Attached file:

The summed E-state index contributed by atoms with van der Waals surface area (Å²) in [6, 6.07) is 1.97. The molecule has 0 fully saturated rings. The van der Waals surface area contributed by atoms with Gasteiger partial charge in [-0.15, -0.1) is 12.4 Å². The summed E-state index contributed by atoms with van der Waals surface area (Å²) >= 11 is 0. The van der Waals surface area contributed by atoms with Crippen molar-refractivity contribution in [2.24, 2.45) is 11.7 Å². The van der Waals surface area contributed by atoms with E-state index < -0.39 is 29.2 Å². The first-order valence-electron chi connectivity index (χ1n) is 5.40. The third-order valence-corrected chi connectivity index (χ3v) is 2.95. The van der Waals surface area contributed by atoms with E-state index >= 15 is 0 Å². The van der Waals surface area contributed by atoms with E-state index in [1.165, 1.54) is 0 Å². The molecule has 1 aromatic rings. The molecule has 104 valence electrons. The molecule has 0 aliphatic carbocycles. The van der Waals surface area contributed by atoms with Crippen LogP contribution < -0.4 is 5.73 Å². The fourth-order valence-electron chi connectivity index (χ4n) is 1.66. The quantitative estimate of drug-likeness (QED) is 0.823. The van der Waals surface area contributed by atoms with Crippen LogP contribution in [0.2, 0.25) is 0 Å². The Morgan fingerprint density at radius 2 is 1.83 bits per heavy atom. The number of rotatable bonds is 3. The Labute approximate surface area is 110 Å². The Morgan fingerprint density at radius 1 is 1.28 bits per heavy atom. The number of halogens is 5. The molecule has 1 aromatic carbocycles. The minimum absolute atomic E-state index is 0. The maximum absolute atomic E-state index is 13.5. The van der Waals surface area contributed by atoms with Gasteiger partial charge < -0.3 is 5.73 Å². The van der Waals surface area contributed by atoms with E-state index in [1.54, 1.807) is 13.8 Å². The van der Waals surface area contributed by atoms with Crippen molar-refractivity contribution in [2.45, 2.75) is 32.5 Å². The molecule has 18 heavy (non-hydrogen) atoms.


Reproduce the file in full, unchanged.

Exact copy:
The summed E-state index contributed by atoms with van der Waals surface area (Å²) in [6, 6.07) is 1.97. The molecule has 0 fully saturated rings. The van der Waals surface area contributed by atoms with Gasteiger partial charge in [-0.15, -0.1) is 12.4 Å². The summed E-state index contributed by atoms with van der Waals surface area (Å²) >= 11 is 0. The van der Waals surface area contributed by atoms with Crippen molar-refractivity contribution in [2.24, 2.45) is 11.7 Å². The van der Waals surface area contributed by atoms with E-state index < -0.39 is 29.2 Å². The first-order valence-electron chi connectivity index (χ1n) is 5.40. The third-order valence-corrected chi connectivity index (χ3v) is 2.95. The van der Waals surface area contributed by atoms with E-state index >= 15 is 0 Å². The van der Waals surface area contributed by atoms with E-state index in [1.165, 1.54) is 0 Å². The molecule has 1 aromatic rings. The molecule has 104 valence electrons. The molecule has 0 aliphatic carbocycles. The van der Waals surface area contributed by atoms with Crippen LogP contribution < -0.4 is 5.73 Å². The fourth-order valence-electron chi connectivity index (χ4n) is 1.66. The quantitative estimate of drug-likeness (QED) is 0.823. The van der Waals surface area contributed by atoms with Crippen LogP contribution in [0.2, 0.25) is 0 Å². The Morgan fingerprint density at radius 2 is 1.83 bits per heavy atom. The number of rotatable bonds is 3. The Labute approximate surface area is 110 Å². The Morgan fingerprint density at radius 1 is 1.28 bits per heavy atom. The number of halogens is 5. The molecule has 1 aromatic carbocycles. The minimum absolute atomic E-state index is 0. The maximum absolute atomic E-state index is 13.5. The van der Waals surface area contributed by atoms with Gasteiger partial charge < -0.3 is 5.73 Å². The van der Waals surface area contributed by atoms with E-state index in [1.54, 1.807) is 13.8 Å². The van der Waals surface area contributed by atoms with Crippen molar-refractivity contribution in [2.45, 2.75) is 32.5 Å². The molecule has 18 heavy (non-hydrogen) atoms.